Changes to teacher training in England may mean a shortage of recruits, especially those teaching science and maths.
From September about a quarter of the funding for teacher training will shift from universities to schools. This will be through the government’s School Direct training scheme which is a training route which offers graduates the chance to achieve qualified teacher status (QTS).
The government wants 10,000 new teachers to be trained through School Direct from September. The idea is to give heads more control over training and guarantee a more realistic experience for recruits as they train in the work environment.
But fewer than half this number have been accepted onto the scheme, a study suggests, amid complaints from schools about the quality of applicants.
The shortage of teaching recruits is particularly evident in science and maths departments. A month ago less than a quarter of training places in chemistry were shown to be filled.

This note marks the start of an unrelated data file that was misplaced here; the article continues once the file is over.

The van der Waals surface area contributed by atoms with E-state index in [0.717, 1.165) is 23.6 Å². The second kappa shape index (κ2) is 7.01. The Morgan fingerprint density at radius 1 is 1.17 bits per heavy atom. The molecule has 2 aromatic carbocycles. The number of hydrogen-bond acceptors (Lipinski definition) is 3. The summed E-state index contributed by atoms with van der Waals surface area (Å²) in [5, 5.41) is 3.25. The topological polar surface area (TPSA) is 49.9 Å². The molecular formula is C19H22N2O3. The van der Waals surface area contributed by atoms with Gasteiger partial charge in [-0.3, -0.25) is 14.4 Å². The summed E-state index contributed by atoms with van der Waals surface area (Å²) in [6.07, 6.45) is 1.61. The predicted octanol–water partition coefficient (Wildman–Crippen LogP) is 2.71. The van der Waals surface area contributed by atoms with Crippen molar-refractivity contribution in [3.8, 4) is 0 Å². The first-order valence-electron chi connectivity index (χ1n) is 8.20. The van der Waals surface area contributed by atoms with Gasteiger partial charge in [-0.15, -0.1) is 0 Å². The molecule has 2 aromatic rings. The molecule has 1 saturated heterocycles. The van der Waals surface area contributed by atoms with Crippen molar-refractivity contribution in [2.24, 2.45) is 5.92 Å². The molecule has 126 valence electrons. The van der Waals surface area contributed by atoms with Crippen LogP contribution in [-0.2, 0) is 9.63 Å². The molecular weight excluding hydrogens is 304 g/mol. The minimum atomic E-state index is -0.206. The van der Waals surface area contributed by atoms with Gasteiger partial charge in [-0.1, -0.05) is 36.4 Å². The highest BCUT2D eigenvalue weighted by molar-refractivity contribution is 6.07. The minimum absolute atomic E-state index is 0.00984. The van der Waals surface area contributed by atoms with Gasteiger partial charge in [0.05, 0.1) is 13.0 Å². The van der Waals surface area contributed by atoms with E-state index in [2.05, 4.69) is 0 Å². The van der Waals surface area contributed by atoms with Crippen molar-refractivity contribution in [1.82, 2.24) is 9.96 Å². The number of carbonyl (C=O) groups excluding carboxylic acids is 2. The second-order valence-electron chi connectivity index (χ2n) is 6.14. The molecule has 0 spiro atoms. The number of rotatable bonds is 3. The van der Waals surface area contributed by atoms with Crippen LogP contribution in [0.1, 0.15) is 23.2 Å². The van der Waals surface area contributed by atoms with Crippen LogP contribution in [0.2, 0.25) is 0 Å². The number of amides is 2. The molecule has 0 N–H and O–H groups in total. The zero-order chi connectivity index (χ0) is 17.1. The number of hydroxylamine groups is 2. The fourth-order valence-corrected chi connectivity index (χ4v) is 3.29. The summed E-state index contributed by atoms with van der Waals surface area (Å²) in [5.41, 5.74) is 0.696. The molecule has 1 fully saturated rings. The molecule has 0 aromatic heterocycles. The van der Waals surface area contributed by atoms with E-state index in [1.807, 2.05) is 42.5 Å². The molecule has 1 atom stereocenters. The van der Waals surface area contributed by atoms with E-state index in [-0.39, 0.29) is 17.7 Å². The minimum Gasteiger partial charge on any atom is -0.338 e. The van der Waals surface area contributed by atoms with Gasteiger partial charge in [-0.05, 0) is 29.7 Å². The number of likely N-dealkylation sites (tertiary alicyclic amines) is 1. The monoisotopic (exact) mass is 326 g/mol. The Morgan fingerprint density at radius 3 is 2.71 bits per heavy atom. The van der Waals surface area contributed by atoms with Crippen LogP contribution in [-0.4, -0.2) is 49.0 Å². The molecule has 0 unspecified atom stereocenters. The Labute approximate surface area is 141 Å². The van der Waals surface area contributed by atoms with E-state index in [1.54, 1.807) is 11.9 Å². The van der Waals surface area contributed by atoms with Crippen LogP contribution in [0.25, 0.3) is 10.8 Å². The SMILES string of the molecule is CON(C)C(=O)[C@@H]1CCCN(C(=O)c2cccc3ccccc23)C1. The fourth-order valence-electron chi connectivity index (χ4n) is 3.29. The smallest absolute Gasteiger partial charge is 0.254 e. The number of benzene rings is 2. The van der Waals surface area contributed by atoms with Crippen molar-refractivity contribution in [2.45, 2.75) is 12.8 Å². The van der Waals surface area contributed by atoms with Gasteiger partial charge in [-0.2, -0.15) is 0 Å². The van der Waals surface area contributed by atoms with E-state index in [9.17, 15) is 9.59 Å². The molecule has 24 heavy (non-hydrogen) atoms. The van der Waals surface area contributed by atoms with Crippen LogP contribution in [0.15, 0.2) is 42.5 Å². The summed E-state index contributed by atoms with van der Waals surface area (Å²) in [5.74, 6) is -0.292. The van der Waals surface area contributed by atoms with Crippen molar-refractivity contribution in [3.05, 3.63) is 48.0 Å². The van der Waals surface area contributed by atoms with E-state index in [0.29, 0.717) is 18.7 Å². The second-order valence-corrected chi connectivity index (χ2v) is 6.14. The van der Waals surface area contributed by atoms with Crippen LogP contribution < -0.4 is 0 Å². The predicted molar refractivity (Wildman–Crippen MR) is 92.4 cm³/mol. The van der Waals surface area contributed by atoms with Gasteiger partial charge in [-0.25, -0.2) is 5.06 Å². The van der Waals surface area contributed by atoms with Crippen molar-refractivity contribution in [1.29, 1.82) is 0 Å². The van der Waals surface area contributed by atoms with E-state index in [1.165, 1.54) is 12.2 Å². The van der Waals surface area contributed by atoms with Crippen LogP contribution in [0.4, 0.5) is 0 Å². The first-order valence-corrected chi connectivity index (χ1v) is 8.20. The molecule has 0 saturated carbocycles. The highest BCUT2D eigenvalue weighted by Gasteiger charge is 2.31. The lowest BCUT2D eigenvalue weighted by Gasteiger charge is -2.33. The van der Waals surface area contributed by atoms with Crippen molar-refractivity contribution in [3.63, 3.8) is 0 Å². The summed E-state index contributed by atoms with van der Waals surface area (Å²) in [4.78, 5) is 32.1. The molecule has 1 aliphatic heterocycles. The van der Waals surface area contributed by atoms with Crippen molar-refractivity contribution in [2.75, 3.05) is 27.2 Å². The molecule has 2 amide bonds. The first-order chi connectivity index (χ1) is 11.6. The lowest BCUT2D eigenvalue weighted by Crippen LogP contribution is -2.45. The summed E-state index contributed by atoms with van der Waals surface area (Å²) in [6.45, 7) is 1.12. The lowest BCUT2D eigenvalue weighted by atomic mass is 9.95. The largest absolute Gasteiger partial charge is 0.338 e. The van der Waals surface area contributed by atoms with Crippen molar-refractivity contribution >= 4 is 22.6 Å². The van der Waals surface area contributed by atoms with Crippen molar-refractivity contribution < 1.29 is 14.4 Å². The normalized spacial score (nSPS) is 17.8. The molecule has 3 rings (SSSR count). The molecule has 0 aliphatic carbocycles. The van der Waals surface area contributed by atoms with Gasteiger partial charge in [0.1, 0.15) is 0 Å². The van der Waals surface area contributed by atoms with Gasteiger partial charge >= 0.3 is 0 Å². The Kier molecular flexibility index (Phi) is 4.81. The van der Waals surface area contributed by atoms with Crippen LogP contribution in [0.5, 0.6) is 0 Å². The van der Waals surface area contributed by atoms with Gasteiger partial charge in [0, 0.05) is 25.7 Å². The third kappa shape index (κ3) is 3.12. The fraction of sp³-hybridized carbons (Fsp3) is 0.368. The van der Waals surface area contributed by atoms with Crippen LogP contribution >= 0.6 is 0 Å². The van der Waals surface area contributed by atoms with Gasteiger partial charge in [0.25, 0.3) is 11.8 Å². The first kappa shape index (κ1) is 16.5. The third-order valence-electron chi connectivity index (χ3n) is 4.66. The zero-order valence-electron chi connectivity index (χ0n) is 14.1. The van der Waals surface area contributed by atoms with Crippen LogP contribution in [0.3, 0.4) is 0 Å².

Leading teacher recruitment expert Prof John Howson of Oxford Brookes University has warned that the transfer of funding away from university teacher training departments is likely to mean fewer new teachers trained by the traditional route.
If you can see yourself helping to develop the minds of the future, why not take a look at Teach First’s scheme for the next academic year.

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